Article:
Category: News Media

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Let Your Stories Teach You How to Write Headlines

Marco Arment got me to thinking about headlines today. Let me start by apologizing to Marco for nearly copying his post in it’s entirety. I don’t normally do that. In post “My Bad Post Titles Are Getting Out Of Control And Are Inconvenient For Techmeme, Now,” he writes:

At Least When Business Insider Copies My Articles Nearly In Their Entirety, They Write Their Own Sensational Titles To Replace Mine And Make Me Sound Much More Critical Of Apple Than My Posts Really Are, Every Single Time I Write Anything About Them.

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Wall Street Journal's Pay-more Paywall demands Too Much

Do you pay Rupert Murdoch 18 bucks a month for a Wall Street Journal iPad subscription? I dare you to confess. Today, during News Corporation’s earnings call, CEO Murdoch claims that the Journal has 64,000 active users on iPad. Presumably one of them is you.

I ask because I see the Journal as having gone too far with its paywall approach. I’m testing iPhone 3GS again, and I downloaded the WSJ app last week. I logged in with my web subscription account, and the Journal let me read for a couple days. Then came the demand for more cash. Not much, just a buck a week. But I already pay for the web subscription, for which the Journal charges about $150 a year. So Murdoch wants another 52 bucks a year for iPhone and about another $215 for iPad, which I also am testing? OK, it’s only $207 a year for iPad if taking advantage of the $3.99-a-week promotion.

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Shield Laws Protect Sources

There seems to be a fundamental misunderstanding among many bloggers, journalists and the general public about the purpose of shield laws. They are not meant to protect journalists. The laws exist to protect journalists’ sources. The shield extends to journalists so they can’t be forced to reveal confidential sources or to have information about their sources forcibly seized.

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Gizmodo Made the ‘Next iPhone’ a Great Story

I have deeply mixed feelings about siding with Apple and not Gizmodo regarding the iPhone prototype the Weblog paid to acquire. After all, as a seasoned journalist, I should strongly advocate no-questions-asked free speech. Instead, last night I blogged for Betanews: “Apple should sue Gizmodo over stolen iPhone prototype“. I had planned to write something here, but Betanews founder Nate Mook asked for a story, which I gladly delivered.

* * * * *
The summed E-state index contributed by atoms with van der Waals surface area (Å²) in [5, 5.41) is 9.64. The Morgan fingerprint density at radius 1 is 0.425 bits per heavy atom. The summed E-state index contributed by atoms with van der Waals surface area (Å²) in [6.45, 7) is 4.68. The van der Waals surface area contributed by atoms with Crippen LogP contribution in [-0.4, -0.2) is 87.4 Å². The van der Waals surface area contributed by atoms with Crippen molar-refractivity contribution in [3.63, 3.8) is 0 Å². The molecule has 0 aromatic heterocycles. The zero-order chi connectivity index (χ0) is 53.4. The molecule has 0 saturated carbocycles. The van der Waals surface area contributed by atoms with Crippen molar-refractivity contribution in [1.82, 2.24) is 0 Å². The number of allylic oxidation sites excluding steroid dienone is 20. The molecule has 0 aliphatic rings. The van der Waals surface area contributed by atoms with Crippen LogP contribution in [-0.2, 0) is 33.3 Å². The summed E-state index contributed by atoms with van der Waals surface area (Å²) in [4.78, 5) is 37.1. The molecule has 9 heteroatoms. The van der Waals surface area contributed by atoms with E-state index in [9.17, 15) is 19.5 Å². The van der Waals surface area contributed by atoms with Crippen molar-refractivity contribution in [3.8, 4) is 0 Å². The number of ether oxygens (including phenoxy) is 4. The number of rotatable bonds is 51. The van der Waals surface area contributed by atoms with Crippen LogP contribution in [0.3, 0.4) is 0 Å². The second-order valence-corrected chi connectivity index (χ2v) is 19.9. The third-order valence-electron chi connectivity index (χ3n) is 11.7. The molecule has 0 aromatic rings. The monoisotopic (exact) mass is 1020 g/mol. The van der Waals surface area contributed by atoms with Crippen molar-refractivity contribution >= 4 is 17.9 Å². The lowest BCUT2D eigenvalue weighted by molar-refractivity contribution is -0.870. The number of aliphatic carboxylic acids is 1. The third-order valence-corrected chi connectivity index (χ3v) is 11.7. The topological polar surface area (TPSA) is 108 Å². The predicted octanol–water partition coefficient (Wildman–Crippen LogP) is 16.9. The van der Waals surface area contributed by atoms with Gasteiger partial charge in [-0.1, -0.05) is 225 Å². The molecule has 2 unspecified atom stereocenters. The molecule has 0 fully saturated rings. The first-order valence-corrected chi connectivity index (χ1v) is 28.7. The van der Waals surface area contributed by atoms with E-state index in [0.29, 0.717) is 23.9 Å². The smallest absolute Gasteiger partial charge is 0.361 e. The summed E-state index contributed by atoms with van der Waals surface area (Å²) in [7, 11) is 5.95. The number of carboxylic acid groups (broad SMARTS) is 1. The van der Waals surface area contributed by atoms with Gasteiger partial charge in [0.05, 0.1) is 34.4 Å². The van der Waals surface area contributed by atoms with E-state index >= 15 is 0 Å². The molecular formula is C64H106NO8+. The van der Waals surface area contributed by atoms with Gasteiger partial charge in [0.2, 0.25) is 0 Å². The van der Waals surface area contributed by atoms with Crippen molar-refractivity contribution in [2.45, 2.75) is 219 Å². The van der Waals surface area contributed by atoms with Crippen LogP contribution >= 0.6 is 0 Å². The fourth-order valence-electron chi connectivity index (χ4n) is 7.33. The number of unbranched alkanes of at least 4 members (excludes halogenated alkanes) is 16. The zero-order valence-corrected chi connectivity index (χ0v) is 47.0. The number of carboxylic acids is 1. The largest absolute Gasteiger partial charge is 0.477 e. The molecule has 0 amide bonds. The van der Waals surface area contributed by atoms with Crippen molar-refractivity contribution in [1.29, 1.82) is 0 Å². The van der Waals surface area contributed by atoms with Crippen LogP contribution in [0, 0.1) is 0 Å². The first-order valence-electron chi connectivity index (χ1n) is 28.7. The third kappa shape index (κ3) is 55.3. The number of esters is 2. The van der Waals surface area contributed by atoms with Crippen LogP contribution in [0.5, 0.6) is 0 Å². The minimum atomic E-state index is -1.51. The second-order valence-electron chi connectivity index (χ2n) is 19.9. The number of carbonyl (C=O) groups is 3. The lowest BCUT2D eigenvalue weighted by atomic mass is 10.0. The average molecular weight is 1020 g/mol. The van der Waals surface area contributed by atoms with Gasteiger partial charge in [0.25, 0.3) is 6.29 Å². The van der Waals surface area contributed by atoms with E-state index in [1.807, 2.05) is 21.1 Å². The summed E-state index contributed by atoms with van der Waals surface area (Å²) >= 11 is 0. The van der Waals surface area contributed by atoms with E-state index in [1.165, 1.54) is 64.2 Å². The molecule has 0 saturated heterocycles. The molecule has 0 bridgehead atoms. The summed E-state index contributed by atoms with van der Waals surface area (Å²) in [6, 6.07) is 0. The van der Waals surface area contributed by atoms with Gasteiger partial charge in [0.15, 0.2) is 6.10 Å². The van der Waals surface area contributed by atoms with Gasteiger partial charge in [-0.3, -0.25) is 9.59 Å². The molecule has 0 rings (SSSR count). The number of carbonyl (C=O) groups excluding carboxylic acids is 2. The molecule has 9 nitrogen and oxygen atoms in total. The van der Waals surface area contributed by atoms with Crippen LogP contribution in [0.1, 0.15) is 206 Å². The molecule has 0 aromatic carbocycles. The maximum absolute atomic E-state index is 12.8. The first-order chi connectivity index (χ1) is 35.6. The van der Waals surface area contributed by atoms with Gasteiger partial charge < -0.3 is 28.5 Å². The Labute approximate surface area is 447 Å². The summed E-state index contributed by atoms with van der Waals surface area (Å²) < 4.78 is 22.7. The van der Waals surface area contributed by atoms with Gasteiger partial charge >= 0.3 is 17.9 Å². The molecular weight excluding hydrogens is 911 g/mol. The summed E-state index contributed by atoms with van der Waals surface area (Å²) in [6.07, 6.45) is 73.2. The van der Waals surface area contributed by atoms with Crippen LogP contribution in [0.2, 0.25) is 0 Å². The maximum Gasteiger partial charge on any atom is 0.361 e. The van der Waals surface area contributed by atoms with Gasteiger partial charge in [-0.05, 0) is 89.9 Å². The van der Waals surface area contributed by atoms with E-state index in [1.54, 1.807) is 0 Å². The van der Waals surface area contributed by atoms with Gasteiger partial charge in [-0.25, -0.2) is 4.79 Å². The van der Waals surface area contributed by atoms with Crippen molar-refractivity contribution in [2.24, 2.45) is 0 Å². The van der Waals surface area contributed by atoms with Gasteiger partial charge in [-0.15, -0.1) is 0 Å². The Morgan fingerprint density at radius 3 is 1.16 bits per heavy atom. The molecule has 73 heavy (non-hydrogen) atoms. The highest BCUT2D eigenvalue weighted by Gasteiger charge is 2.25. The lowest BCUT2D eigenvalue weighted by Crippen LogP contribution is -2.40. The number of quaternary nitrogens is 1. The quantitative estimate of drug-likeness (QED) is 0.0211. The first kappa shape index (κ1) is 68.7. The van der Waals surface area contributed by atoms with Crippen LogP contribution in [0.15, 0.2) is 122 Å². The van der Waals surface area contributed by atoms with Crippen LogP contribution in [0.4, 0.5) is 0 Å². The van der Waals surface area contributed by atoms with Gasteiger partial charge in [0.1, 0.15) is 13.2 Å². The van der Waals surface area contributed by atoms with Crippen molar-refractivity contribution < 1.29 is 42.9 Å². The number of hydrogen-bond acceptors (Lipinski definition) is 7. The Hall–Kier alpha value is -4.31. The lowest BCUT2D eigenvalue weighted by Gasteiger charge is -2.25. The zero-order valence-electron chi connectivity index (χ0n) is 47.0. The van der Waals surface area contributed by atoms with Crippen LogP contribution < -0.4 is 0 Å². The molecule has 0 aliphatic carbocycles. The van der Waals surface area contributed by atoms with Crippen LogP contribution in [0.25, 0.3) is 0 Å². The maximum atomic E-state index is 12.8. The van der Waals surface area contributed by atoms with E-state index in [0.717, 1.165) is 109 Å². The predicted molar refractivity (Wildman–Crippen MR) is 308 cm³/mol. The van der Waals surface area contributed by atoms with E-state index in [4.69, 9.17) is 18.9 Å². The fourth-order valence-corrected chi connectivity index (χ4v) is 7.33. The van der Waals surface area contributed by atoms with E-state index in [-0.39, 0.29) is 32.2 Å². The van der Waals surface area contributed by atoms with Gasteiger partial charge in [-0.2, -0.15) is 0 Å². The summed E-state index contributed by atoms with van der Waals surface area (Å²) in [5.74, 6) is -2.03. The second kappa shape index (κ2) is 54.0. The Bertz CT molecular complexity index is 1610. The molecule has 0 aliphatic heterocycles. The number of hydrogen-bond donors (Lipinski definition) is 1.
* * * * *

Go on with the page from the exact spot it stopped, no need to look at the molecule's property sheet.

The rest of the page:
Obama's Nuclear Summit Secrets

World leaders arriving in Washington for President Obama’s Nuclear Security Summit must have felt for a moment that they had instead been transported to Soviet-era Moscow…Reporters for foreign outlets, admitted for the first time to the White House press pool, got the impression that the vaunted American freedoms are not all they’re cracked up to be…even the Chinese president, Hu Jintao, was more talkative with the press than Obama…The restrictions have become a common practice for the Obama White House.
Dan Milbank

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I was gouged by the Macalope and Lived

I am not the most popular journalist among the so-called Mac faithful. I’ve written some tough stuff about Apple over the years, and most of my analyses proved right long after my public lynchings. One of my posts from summer 2009 set off John Gruber, aka “Daring Fireball.” The  blog post was a personal challenge to Apple chief executive Steve Jobs to return to work and do well.

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A Mashable Post Mortem

Yesterday, I raked Mashable’s Ben Parr for his assertion that Apple’s then yet unannounced mobile advertising platform posed a credible threat to Google. Now that Apple has announced iAd, and seeing how Ben’s rumor reporting was right about it coming, I circle back for a postmortem. Simply stated: I stand by my assertion that his sourcing was weak and that he didn’t support bold assertions that Apple’s still unreleased mobile ad platform is way ahead Google’s.

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Mashable’s Apple Ad Platform Claims are Mush

Who spiked Ben Parr’s coffee with Apple “reality distortion field” Kool-Aid? The Mashable co-editor is gushing about Apple’s rumored mobile advertising platform and how it poses a credible threat to Google. Based on what? Among his other talents, Ben writes science fiction. Perhaps he confuses fact with fiction? Did he have a flashforward, another scifi concept, and see the future?

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Gossipers of the InterWeb

Am I the only one to see the irony? March 31st New York Times post “The Rising Stars of Gossip Blogs” begins with a story about “a 25-year-old Village Voice gossip blogger and University of Utah dropout named Foster Kamer” breaking a big scoop about Business Insider: Fallen dot-com Wall Street analyst and risen dot-com media mogul Henry Blodget had fired John Carney, managing editor of the Clusterstock blog.